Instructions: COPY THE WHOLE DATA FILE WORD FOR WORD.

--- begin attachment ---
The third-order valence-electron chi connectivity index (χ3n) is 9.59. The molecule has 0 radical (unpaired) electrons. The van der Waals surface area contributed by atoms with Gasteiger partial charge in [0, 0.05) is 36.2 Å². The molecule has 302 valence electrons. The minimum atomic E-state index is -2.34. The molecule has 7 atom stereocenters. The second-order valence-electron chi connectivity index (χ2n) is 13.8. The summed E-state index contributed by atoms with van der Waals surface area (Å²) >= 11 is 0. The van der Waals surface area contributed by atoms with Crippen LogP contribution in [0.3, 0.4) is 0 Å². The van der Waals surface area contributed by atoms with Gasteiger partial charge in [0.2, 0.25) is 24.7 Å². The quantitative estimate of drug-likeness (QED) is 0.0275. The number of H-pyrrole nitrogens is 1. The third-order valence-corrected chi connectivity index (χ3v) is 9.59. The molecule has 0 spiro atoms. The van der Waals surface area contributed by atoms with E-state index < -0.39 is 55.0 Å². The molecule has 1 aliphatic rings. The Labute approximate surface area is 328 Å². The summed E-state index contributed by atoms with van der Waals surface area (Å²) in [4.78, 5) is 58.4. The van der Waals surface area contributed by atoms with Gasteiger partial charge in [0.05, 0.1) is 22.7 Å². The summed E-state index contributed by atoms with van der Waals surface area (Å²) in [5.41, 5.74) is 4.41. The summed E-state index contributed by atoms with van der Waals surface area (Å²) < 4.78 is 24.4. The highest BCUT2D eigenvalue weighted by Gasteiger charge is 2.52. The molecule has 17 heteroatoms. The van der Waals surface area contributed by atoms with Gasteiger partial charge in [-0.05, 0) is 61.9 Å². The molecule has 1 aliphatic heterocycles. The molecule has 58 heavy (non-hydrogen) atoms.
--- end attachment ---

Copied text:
The third-order valence-electron chi connectivity index (χ3n) is 9.59. The molecule has 0 radical (unpaired) electrons. The van der Waals surface area contributed by atoms with Gasteiger partial charge in [0, 0.05) is 36.2 Å². The molecule has 302 valence electrons. The minimum atomic E-state index is -2.34. The molecule has 7 atom stereocenters. The second-order valence-electron chi connectivity index (χ2n) is 13.8. The summed E-state index contributed by atoms with van der Waals surface area (Å²) >= 11 is 0. The van der Waals surface area contributed by atoms with Crippen LogP contribution in [0.3, 0.4) is 0 Å². The van der Waals surface area contributed by atoms with Gasteiger partial charge in [0.2, 0.25) is 24.7 Å². The quantitative estimate of drug-likeness (QED) is 0.0275. The number of H-pyrrole nitrogens is 1. The third-order valence-corrected chi connectivity index (χ3v) is 9.59. The molecule has 0 spiro atoms. The van der Waals surface area contributed by atoms with E-state index < -0.39 is 55.0 Å². The molecule has 1 aliphatic rings. The Labute approximate surface area is 328 Å². The summed E-state index contributed by atoms with van der Waals surface area (Å²) in [4.78, 5) is 58.4. The van der Waals surface area contributed by atoms with Gasteiger partial charge in [0.05, 0.1) is 22.7 Å². The summed E-state index contributed by atoms with van der Waals surface area (Å²) in [5.41, 5.74) is 4.41. The summed E-state index contributed by atoms with van der Waals surface area (Å²) < 4.78 is 24.4. The highest BCUT2D eigenvalue weighted by Gasteiger charge is 2.52. The molecule has 17 heteroatoms. The van der Waals surface area contributed by atoms with Gasteiger partial charge in [-0.05, 0) is 61.9 Å². The molecule has 1 aliphatic heterocycles. The molecule has 58 heavy (non-hydrogen) atoms.